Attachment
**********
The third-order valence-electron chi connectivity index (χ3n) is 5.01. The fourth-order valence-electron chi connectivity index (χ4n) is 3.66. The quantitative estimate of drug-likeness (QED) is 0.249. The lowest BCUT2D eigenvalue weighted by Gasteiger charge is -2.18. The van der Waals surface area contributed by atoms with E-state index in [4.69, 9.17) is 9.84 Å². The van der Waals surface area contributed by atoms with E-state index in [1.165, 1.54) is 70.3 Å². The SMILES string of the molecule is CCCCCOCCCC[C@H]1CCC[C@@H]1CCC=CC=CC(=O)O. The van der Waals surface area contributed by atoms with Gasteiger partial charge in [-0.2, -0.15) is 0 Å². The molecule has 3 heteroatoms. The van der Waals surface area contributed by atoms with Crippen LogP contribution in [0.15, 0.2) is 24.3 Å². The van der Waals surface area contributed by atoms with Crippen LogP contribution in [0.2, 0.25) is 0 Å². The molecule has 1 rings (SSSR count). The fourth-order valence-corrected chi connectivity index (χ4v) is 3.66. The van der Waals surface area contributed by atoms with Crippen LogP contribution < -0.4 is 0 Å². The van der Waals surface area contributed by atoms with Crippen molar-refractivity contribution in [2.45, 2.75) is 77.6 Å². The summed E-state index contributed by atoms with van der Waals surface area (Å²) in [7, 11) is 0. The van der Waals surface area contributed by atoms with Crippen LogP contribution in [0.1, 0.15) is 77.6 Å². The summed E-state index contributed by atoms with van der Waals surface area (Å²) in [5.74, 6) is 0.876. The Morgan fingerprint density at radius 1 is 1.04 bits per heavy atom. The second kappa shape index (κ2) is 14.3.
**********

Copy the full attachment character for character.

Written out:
The third-order valence-electron chi connectivity index (χ3n) is 5.01. The fourth-order valence-electron chi connectivity index (χ4n) is 3.66. The quantitative estimate of drug-likeness (QED) is 0.249. The lowest BCUT2D eigenvalue weighted by Gasteiger charge is -2.18. The van der Waals surface area contributed by atoms with E-state index in [4.69, 9.17) is 9.84 Å². The van der Waals surface area contributed by atoms with E-state index in [1.165, 1.54) is 70.3 Å². The SMILES string of the molecule is CCCCCOCCCC[C@H]1CCC[C@@H]1CCC=CC=CC(=O)O. The van der Waals surface area contributed by atoms with Gasteiger partial charge in [-0.2, -0.15) is 0 Å². The molecule has 3 heteroatoms. The van der Waals surface area contributed by atoms with Crippen LogP contribution in [0.15, 0.2) is 24.3 Å². The van der Waals surface area contributed by atoms with Crippen LogP contribution in [0.2, 0.25) is 0 Å². The molecule has 1 rings (SSSR count). The fourth-order valence-corrected chi connectivity index (χ4v) is 3.66. The van der Waals surface area contributed by atoms with Crippen LogP contribution < -0.4 is 0 Å². The van der Waals surface area contributed by atoms with Crippen molar-refractivity contribution in [2.45, 2.75) is 77.6 Å². The summed E-state index contributed by atoms with van der Waals surface area (Å²) in [7, 11) is 0. The van der Waals surface area contributed by atoms with Crippen LogP contribution in [0.1, 0.15) is 77.6 Å². The summed E-state index contributed by atoms with van der Waals surface area (Å²) in [5.74, 6) is 0.876. The Morgan fingerprint density at radius 1 is 1.04 bits per heavy atom. The second kappa shape index (κ2) is 14.3.